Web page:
I’m sure I could go on, but Catherine, as much as I don’t like stopping unnecessarily, I agree with you. As a cyclist, I think that if I run a stop sign, the risk should fall squarely on me.
Let’s not pass this law. #ItSoundsLikeABadIdea given that few cyclists are getting tickets for running stop signs, i question the need for the change in law. Better simply to treat the issue similarly to the way Seattle treats marijuana usage: a very low priority enforced only when someone is behaving recklessly.
The divide between cyclists and drivers seems to grow by the month. Personally, I try to sit on the sidelines because I can see both perspectives. However, I also see drivers practically kill cyclists with inattention and poor habits. In many ways, I’m a wanna-be-cyclist, as I love to ride my bike with my child around our quiet neighborhood of Magnolia. However, at my job I see more than my share of tragic accidents, where diligent cyclists get mowed down because a driver was too busy texting his girlfriend or just didn’t bother to yield at a stop sign for a cyclist, who had the right of way.
Regardless, I’m undecided about the possible new law that will allow cyclists in San Francisco to yield at a stop sign. The widely acknowledged “Idaho stop,” named because it’s legal in Idaho for cyclists, may cause greater consternation among drivers, who are increasingly angered by rule-flouting cyclists. From my vantage point, it #SoundsLikeABadIdea. But, I’m going to ask our resident cyclist/attorney, Dan the Bike Man, for his studied perspective. Stay tuned for some potentially interesting banter between Dan, an endurance cyclist by night/weekend and trial attorney by day and myself, the mild-mannered pseudo-cyclist…
A couple weeks have passed since the last significant crash Aurora Bridge that claimed six lives. Based on a KING5 news story tonight, a safety team of sorts is assembling. Team members are comprised of six individuals from SDOT and two from WSDOT.
The SDOT members include the city’s traffic engineer, two collision analysts, a corridor safety expert and the division manager for transportation. A project manager along with a state traffic engineer and regional administrator will head the team. Additionally, police and other city and state agencies are expected to participate.
Some of the members wear different hats within their agencies and others will focus entirely on their role on this team per KING5 investigative reporter, Glenn Farley.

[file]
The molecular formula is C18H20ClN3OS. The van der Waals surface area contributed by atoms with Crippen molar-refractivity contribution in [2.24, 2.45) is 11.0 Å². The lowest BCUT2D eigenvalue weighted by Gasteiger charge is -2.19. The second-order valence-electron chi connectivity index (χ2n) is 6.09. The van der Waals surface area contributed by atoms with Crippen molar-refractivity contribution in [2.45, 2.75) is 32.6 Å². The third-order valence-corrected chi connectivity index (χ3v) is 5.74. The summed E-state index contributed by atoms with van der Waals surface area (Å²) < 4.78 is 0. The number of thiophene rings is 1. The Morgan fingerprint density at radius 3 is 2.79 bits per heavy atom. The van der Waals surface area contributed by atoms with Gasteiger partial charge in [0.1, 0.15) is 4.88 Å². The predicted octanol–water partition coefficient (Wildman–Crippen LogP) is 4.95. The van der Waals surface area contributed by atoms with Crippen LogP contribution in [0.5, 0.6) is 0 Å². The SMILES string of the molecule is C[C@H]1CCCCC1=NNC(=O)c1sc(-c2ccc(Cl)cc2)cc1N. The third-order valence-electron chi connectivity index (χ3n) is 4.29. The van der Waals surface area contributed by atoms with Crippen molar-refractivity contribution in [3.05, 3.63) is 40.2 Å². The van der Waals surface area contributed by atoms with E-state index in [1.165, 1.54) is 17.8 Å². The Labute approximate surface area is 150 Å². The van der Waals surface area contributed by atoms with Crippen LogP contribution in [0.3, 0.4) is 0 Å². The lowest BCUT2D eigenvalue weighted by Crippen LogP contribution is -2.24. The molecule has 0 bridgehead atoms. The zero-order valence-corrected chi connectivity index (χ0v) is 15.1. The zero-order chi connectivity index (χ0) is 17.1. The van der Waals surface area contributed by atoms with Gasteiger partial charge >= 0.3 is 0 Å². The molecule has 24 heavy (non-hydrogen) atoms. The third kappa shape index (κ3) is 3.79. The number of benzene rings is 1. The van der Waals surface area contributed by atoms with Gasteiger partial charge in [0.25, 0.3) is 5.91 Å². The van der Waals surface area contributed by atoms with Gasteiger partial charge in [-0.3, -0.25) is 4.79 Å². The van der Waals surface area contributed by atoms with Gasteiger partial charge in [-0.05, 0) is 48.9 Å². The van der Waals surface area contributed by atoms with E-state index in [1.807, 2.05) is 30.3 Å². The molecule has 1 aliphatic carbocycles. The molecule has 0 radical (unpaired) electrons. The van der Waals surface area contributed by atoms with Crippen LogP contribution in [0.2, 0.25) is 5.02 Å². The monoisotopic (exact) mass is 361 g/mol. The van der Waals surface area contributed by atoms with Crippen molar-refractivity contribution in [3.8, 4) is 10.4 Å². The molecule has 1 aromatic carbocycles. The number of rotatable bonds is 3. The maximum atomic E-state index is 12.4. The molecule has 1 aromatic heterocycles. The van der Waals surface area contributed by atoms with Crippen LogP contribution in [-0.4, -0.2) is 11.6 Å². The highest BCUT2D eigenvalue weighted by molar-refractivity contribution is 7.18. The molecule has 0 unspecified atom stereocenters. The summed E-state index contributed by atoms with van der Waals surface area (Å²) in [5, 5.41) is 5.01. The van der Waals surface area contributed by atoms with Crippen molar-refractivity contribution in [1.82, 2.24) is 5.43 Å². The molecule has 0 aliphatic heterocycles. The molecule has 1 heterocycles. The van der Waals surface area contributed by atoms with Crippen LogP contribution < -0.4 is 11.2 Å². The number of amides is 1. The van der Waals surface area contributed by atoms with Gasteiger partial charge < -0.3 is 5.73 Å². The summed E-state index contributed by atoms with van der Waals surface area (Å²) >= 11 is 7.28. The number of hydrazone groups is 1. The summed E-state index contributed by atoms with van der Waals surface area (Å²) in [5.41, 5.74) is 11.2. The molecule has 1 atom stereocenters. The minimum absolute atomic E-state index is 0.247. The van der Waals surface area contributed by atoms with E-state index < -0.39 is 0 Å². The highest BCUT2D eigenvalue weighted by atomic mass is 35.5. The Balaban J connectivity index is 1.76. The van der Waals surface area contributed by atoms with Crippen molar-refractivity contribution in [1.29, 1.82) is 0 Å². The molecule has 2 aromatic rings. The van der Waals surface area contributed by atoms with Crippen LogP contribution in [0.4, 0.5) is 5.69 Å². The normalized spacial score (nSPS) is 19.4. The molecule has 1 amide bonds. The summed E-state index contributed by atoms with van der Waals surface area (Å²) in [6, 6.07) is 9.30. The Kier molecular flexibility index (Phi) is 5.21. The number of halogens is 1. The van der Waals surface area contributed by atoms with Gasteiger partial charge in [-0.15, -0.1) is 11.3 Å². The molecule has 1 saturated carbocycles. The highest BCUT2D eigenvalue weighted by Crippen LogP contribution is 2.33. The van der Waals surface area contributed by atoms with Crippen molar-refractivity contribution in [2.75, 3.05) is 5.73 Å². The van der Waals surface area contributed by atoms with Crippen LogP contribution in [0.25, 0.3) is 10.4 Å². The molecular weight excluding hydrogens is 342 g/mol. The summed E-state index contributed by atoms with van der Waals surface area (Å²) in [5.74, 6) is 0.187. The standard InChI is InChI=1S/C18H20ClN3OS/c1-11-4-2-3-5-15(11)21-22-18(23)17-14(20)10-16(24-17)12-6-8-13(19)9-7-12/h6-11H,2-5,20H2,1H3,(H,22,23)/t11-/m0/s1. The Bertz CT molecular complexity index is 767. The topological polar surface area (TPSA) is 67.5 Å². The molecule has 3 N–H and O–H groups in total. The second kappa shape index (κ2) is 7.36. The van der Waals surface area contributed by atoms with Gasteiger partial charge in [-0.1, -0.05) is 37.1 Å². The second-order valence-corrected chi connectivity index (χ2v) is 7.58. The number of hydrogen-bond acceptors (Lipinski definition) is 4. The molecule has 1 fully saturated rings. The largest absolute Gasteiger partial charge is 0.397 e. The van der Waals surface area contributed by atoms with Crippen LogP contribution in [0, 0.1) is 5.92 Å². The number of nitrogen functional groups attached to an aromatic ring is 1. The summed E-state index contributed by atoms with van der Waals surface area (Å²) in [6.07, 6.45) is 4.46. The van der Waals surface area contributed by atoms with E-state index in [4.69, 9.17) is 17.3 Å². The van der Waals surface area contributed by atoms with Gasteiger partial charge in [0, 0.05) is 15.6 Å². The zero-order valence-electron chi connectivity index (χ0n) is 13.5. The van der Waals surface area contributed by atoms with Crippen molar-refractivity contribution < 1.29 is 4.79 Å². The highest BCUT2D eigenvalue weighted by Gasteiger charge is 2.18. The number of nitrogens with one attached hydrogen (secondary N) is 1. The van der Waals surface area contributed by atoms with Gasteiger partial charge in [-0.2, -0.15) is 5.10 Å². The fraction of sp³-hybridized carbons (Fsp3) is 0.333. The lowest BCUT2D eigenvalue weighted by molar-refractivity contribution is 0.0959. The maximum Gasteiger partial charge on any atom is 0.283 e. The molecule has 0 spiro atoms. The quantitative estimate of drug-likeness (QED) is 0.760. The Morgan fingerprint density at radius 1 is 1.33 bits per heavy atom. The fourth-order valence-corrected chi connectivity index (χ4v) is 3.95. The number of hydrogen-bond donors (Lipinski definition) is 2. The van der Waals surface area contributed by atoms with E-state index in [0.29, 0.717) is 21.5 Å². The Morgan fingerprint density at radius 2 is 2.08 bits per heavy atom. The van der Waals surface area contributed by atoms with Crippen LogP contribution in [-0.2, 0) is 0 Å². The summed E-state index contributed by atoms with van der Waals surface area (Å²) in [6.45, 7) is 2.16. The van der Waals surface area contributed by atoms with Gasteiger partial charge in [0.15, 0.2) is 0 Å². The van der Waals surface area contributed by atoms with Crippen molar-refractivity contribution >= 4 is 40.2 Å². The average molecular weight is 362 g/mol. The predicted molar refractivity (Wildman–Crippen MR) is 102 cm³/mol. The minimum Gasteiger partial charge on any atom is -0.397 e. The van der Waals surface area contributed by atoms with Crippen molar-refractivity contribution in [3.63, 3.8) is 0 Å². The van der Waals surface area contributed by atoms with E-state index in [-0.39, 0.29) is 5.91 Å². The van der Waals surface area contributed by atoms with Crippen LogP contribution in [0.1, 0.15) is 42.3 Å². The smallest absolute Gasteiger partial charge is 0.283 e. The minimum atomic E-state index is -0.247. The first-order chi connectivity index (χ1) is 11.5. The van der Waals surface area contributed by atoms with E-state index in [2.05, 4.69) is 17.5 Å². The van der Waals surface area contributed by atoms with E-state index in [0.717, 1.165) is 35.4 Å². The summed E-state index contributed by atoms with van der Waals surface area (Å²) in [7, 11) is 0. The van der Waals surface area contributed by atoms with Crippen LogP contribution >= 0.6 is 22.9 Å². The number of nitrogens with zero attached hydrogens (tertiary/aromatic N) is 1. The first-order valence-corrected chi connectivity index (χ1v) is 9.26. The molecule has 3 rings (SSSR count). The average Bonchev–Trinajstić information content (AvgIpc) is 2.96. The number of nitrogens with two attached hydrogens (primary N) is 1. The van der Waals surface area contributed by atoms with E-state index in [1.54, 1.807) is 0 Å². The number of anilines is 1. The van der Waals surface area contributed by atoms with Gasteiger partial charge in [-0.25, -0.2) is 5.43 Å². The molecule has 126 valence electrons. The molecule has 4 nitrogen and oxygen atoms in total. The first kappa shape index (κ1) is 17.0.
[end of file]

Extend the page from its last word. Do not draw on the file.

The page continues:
This time, let’s shine a light on this entire process and ensure that the City and State follow through in making the bridge safer. Rather than focusing on misleading statistics (e.g., the relatively “low” number of crashes), let’s open our eyes to widespread and well-founded concerns of those who must drive on this bridge regularly with the fear of another fatal collision.
I’ve written about the dangers of brain injury for football players before, and knew that it was a matter of time when another tragedy on the football field would claim the life of another player. This time, it was young Kenney Bui of Highline School District.
Seventeen year old Kenney was a student at the Technology, Engineering, and Communications High School on the Evergreen campus. Last week, he went down for an injury in the fourth quarter of a game. After hospitalization, doctors learned that he had a previous concussion weeks before the football game that claimed his life. Not much to say about this, given that the details are scant regarding Kenney’s fatal injuries. Nevertheless, our heart goes out to the family, friends, and teammates of Kenney. We hope that somehow more people grow aware of the risks around football, as much as it’s a beloved sport in our country. There has to be a way to make it safer and less of a risk for brain injuries.
This past Thursday’s deadly Aurora Bridge crash is a wake up call. Some reporters are sounding the alarm. Thanks to these reporters and responsive lawmakers, I have hope that we will see big changes on the Aurora Bridge. My reason for this hope is in large part thanks to Glenn Farley’s investigative piece on KING5 and the article by Seattle Times reporters Mike Lindblom and Joseph O’Sullivan*. These reporters are pressing the important issue, rather than focusing entirely on the clumsy Ducks.
As I previously blogged, the City and the State have known for years that there are fixes to avoid more tragic accidents on the Aurora Bridge. Our firm learned this via depositions when representing victims from the 1998 incident on the bridge (that claimed six lives). Now, we are getting calls from victims and families from this past Thursday’s deadly crash, given our record settlements/verdicts with wrongful death/catastrophic injuries cases in Seattle against the government.
Skeptics claim that a jersey barrier wouldn’t have done anything to prevent this fatal crash between an amphibious Duck and a charter bus. I respectfully disagree, given experts’ reports (from the earlier Aurora Bridge case). These experts explain how certain jersey barriers would deflect and minimize the impact of oncoming traffic.
Times like this, in the aftermath of a horrific tragedy, help to provide us with important insights on how we may prevent more needless loss of lives.
NOTE: Nathan Wilson, KOMO TV, executive producer/director at KOMO News also did a story, interviewing our own Keith Kessler, who represented several victims from the previous, high profile Aurora Bridge crash. Check back soon to see a link to that story.